For a long time I’ve been a proponent of a very simple method of adding coffee to your beer.
My process is a long cold steep – 1 cup coarse ground coffee, 2-3 cups of filtered cold water. Mix in a French press, soak for 8 to 12 hours, press, filter and add to the beer in the keg/secondary.
I do this process a few times a week because it’s a way of making coffee that my un-caffeinated brain can handle. Press, pour over ice with a little water dilute, drink, repeat until brain screams for mercy. One pot of coffee concentrate can last for several days in the fridge.
As another advantage, using a long slow cold extraction process pulls a different set of flavors and aromas than the typical high speed, hot water extraction. Hot extracts grab acidic and acrid flavors from the coffee beans and blows out much of their aroma, the cold method avoids most of the a’s in favor of extracting the more volatile essential oils. The end result is more fragrant, richer and sweeter with a potent aromatic punch. But.. is there a dark side?
I first noticed it back in January of this year when I judged an attempt at a White Stout. (A style that made Denny say “man” about 100 times as I convinced him it belonged in the book) The color was pale golden, the beer was a little turbid, but it had a wonderfully rocky head. So far, so good!
Unfortunately, immediately on putting it to my nose – all I could smell was green pepper and jalapeño. A strong vegetal note sat on top of the beer. It hid most of the coffee and cacao nib flavors that the brewer worked to put in the beer. While I can’t say for certain that the brewer used cold steeped coffee, I believe they did. (see edit below!)
So how did they get such a flavor? I decided to do some experiments. I broke out my trusty grinder and a couple of different bean/roast types. Specifically, the experiment focused on lighter roast blends vs. darker roast blends. Think Kona vs. Columbian. (For the record, I tend to prefer a medium roast for my coffee to hit the flavors of light and dark roasts)
I prepared the same coffees the same way. 1 cup coarse grounds to 3 cups water. Sit for X hours at room temp, press and sample. I repeated the experiment with the same bean types sitting for 12, 24 and 36 hours.
When I sampled the resulting concentrates, I found the culprit. Each of the lighter roasts had a lighter aromatic profile that included some faint vegetal aromas. These green aromas were barely there when the grounds were soaked for 12 hours, but as soak time was extended, the flavor grew more dominant. The darker roasts on the other hand tended to become harsher, more acidic over time, but didn’t pick up any greenness.
The worst offender in the pepper derby was a bag of Safeway Select Kona Blend City Roast. Even smelled at 12 hour mark the aroma was Jalapeñoeriffic. Of course, in retrospect, this shouldn’t be a big surprise. In a light City roast, the beans aren’t nearly as heated through as the darker roasts, leaving behind more of the green compounds. During a hot extract process, those compounds are volatilized before you ever get to sip them. The darker beans get more throughly heated, losing a number of aromatics and other compounds (including caffeine).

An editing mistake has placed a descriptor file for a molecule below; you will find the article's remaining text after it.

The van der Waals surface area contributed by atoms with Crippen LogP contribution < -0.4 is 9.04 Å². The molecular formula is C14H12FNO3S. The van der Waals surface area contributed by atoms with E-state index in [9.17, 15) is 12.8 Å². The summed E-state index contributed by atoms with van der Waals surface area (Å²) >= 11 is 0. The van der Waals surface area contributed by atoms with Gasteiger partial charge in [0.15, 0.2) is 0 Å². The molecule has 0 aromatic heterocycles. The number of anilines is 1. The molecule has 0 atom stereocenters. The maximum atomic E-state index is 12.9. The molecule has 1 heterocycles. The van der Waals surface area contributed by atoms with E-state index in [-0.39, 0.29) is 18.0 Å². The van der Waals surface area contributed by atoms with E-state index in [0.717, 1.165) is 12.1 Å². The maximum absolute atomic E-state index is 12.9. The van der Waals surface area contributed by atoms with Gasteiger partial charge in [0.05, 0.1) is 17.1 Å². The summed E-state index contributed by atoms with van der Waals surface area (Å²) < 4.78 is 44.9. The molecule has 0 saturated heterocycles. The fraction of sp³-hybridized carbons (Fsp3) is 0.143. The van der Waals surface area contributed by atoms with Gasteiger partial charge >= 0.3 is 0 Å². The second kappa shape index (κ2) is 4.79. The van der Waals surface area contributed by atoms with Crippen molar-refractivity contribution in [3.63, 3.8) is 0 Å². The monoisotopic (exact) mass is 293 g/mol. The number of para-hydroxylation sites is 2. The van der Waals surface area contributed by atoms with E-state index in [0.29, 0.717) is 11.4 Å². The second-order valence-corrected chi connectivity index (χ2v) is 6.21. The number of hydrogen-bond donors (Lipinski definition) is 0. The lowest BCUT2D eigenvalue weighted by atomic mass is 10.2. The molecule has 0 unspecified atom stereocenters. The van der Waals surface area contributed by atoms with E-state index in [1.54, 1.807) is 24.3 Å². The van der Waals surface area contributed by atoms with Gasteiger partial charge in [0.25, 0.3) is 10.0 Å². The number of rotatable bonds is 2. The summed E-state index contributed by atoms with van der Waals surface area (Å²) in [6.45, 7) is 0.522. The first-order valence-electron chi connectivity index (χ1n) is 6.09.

Given the delicate nature of aromatic compounds, it’s reasonable to assume that they would burn up in the roaster. Doing some additional reading (google “coffee green pepper“) turns up a class of chemicals pyrazines. Basically it’s a set of compounds that are structured as rings, stabilized by Nitrogen.
In coffee and wine, Methoxypyrazines convey “green” flavors, particularly 3-isobutyl-2-methoxypyrazine, which smells exactly like green peppers and peas. Interestingly, at least some of the results seem to indicate that the roasting actually covers the aroma and not volatilize it. This is reinforced by another chart in the Clarke and Vitzthum book that shows the level pyrazines don’t change between raw and roasted coffee.
In corresponding experiments with an aroma model for the coffee brew the assessors did not notice the absence of 3-isobutyl-2-methoxypyrazine. This leads to the conclusion that roasting of raw coffee does not only produce the pleasant aroma, but, in addition, generates odorants which mask the ‘green peas’ note caused by methoxypyrazine. (Coffee: Recent Developments – Ronald Clarke, O. G. Vitzthum)
So here’s my recommendations for a cold steeped coffee addition: Test your beans first! I like a number of the flavors and the higher octane rating of a lighter roast, but for a beer addition, I might consider starting at a medium roast and moving up from there. Additionally, limit contact time or at least conduct the extract at a lower temp in your fridge.
Otherwise, I think cold extract is the way to go when wanting a little java jolt brew.
Edited to add: Heard back from the entrant who’s beer I judged and here’s what they did – 1oz of coarse ground coffee (Handsome Roasters’ Regalo de Popayan – a lighter roast coffee – note the “riesling” characters they reference? That’s the pyrazine!) in a growler for 48 hours. They submitted two different entries – one CO2 purged, one not. I only judged the un-purged entry which had the green pepper. The other ended up winning a 2nd place medal. Quoting from Ward who did some followup research (and he’s actually knowledgable in chemistry – unlike some of us here):
Looking at structures it doesn’t appear to be an oxidation related process, as the methoxypyrazines that are responsible for bell pepper flavors aren’t oxidation products of those that produce favorable aromas. Instead it looks like the result of different substitutions off of the pyrazine ring. So in short, your base pyrazine content might be a major deciding factor on tasty versus vegetal. Might explain why some of my coffee beers with super roasty coffees were delicious, and why the one I just made with delicious, mellow coffee was a bummer.